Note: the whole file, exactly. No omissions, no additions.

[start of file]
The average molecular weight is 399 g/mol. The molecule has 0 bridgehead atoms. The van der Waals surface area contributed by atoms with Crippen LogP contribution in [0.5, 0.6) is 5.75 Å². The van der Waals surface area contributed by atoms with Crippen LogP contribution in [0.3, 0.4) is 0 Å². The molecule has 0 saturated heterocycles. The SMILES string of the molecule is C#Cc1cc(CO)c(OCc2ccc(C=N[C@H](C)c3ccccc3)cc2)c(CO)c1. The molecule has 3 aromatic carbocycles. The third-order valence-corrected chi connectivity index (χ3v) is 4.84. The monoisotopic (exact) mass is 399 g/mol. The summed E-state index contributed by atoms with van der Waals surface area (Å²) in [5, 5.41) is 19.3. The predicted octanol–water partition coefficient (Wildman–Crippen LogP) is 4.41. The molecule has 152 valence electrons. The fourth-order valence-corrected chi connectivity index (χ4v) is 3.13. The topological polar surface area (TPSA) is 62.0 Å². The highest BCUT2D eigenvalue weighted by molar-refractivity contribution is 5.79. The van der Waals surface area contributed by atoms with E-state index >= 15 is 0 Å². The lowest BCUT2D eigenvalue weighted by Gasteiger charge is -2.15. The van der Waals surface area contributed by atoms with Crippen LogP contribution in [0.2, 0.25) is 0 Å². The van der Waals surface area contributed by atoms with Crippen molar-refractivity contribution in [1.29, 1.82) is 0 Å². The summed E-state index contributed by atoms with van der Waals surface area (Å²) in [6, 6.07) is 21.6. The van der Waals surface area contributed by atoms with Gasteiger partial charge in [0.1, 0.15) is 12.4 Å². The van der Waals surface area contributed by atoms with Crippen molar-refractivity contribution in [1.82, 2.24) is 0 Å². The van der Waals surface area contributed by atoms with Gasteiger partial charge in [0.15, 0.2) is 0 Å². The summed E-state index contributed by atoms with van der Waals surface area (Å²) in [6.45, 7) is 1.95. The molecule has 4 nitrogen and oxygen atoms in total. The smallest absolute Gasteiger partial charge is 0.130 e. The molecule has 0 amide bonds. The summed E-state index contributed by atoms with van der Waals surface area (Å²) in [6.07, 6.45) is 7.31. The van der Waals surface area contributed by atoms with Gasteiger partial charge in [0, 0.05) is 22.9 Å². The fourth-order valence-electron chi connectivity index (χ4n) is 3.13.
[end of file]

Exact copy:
The average molecular weight is 399 g/mol. The molecule has 0 bridgehead atoms. The van der Waals surface area contributed by atoms with Crippen LogP contribution in [0.5, 0.6) is 5.75 Å². The van der Waals surface area contributed by atoms with Crippen LogP contribution in [0.3, 0.4) is 0 Å². The molecule has 0 saturated heterocycles. The SMILES string of the molecule is C#Cc1cc(CO)c(OCc2ccc(C=N[C@H](C)c3ccccc3)cc2)c(CO)c1. The molecule has 3 aromatic carbocycles. The third-order valence-corrected chi connectivity index (χ3v) is 4.84. The monoisotopic (exact) mass is 399 g/mol. The summed E-state index contributed by atoms with van der Waals surface area (Å²) in [5, 5.41) is 19.3. The predicted octanol–water partition coefficient (Wildman–Crippen LogP) is 4.41. The molecule has 152 valence electrons. The fourth-order valence-corrected chi connectivity index (χ4v) is 3.13. The topological polar surface area (TPSA) is 62.0 Å². The highest BCUT2D eigenvalue weighted by molar-refractivity contribution is 5.79. The van der Waals surface area contributed by atoms with E-state index >= 15 is 0 Å². The lowest BCUT2D eigenvalue weighted by Gasteiger charge is -2.15. The van der Waals surface area contributed by atoms with Crippen LogP contribution in [0.2, 0.25) is 0 Å². The van der Waals surface area contributed by atoms with Crippen molar-refractivity contribution in [1.29, 1.82) is 0 Å². The summed E-state index contributed by atoms with van der Waals surface area (Å²) in [6, 6.07) is 21.6. The van der Waals surface area contributed by atoms with Gasteiger partial charge in [0.1, 0.15) is 12.4 Å². The van der Waals surface area contributed by atoms with Crippen molar-refractivity contribution in [1.82, 2.24) is 0 Å². The van der Waals surface area contributed by atoms with Gasteiger partial charge in [0.15, 0.2) is 0 Å². The summed E-state index contributed by atoms with van der Waals surface area (Å²) in [6.45, 7) is 1.95. The molecule has 4 nitrogen and oxygen atoms in total. The smallest absolute Gasteiger partial charge is 0.130 e. The molecule has 0 amide bonds. The summed E-state index contributed by atoms with van der Waals surface area (Å²) in [6.07, 6.45) is 7.31. The van der Waals surface area contributed by atoms with Gasteiger partial charge in [0, 0.05) is 22.9 Å². The fourth-order valence-electron chi connectivity index (χ4n) is 3.13.